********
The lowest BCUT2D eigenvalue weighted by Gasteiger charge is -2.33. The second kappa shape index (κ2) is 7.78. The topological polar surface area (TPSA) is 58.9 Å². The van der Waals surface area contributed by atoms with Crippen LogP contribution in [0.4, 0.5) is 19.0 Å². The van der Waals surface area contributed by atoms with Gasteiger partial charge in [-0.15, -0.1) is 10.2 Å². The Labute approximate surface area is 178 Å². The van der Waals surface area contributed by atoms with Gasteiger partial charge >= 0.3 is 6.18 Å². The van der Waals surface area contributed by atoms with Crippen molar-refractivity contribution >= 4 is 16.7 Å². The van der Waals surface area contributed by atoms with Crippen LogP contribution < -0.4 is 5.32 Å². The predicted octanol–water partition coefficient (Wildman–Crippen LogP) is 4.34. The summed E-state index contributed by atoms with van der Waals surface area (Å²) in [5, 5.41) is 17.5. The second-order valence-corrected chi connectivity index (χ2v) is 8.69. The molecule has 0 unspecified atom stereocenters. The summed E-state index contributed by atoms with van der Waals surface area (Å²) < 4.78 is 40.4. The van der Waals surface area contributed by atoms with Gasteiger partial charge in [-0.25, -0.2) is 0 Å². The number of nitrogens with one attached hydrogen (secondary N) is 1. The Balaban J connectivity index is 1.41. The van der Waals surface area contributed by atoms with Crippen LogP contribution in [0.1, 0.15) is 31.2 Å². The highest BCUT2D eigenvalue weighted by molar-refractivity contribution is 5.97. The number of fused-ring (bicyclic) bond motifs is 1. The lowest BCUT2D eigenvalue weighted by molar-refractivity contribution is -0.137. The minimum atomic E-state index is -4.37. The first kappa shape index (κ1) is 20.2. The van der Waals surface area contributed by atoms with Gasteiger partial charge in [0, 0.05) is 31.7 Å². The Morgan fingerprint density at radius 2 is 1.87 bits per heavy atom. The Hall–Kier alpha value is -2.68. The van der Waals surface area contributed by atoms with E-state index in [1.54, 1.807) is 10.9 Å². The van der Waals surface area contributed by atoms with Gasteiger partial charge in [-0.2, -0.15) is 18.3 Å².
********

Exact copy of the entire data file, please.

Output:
The lowest BCUT2D eigenvalue weighted by Gasteiger charge is -2.33. The second kappa shape index (κ2) is 7.78. The topological polar surface area (TPSA) is 58.9 Å². The van der Waals surface area contributed by atoms with Crippen LogP contribution in [0.4, 0.5) is 19.0 Å². The van der Waals surface area contributed by atoms with Gasteiger partial charge in [-0.15, -0.1) is 10.2 Å². The Labute approximate surface area is 178 Å². The van der Waals surface area contributed by atoms with Gasteiger partial charge >= 0.3 is 6.18 Å². The van der Waals surface area contributed by atoms with Crippen molar-refractivity contribution >= 4 is 16.7 Å². The van der Waals surface area contributed by atoms with Crippen LogP contribution < -0.4 is 5.32 Å². The predicted octanol–water partition coefficient (Wildman–Crippen LogP) is 4.34. The summed E-state index contributed by atoms with van der Waals surface area (Å²) in [5, 5.41) is 17.5. The second-order valence-corrected chi connectivity index (χ2v) is 8.69. The molecule has 0 unspecified atom stereocenters. The summed E-state index contributed by atoms with van der Waals surface area (Å²) < 4.78 is 40.4. The van der Waals surface area contributed by atoms with Gasteiger partial charge in [-0.25, -0.2) is 0 Å². The number of nitrogens with one attached hydrogen (secondary N) is 1. The Balaban J connectivity index is 1.41. The van der Waals surface area contributed by atoms with Crippen LogP contribution in [0.1, 0.15) is 31.2 Å². The highest BCUT2D eigenvalue weighted by molar-refractivity contribution is 5.97. The number of fused-ring (bicyclic) bond motifs is 1. The lowest BCUT2D eigenvalue weighted by molar-refractivity contribution is -0.137. The minimum atomic E-state index is -4.37. The first kappa shape index (κ1) is 20.2. The van der Waals surface area contributed by atoms with Gasteiger partial charge in [0, 0.05) is 31.7 Å². The Morgan fingerprint density at radius 2 is 1.87 bits per heavy atom. The Hall–Kier alpha value is -2.68. The van der Waals surface area contributed by atoms with E-state index in [1.54, 1.807) is 10.9 Å². The van der Waals surface area contributed by atoms with Gasteiger partial charge in [-0.2, -0.15) is 18.3 Å².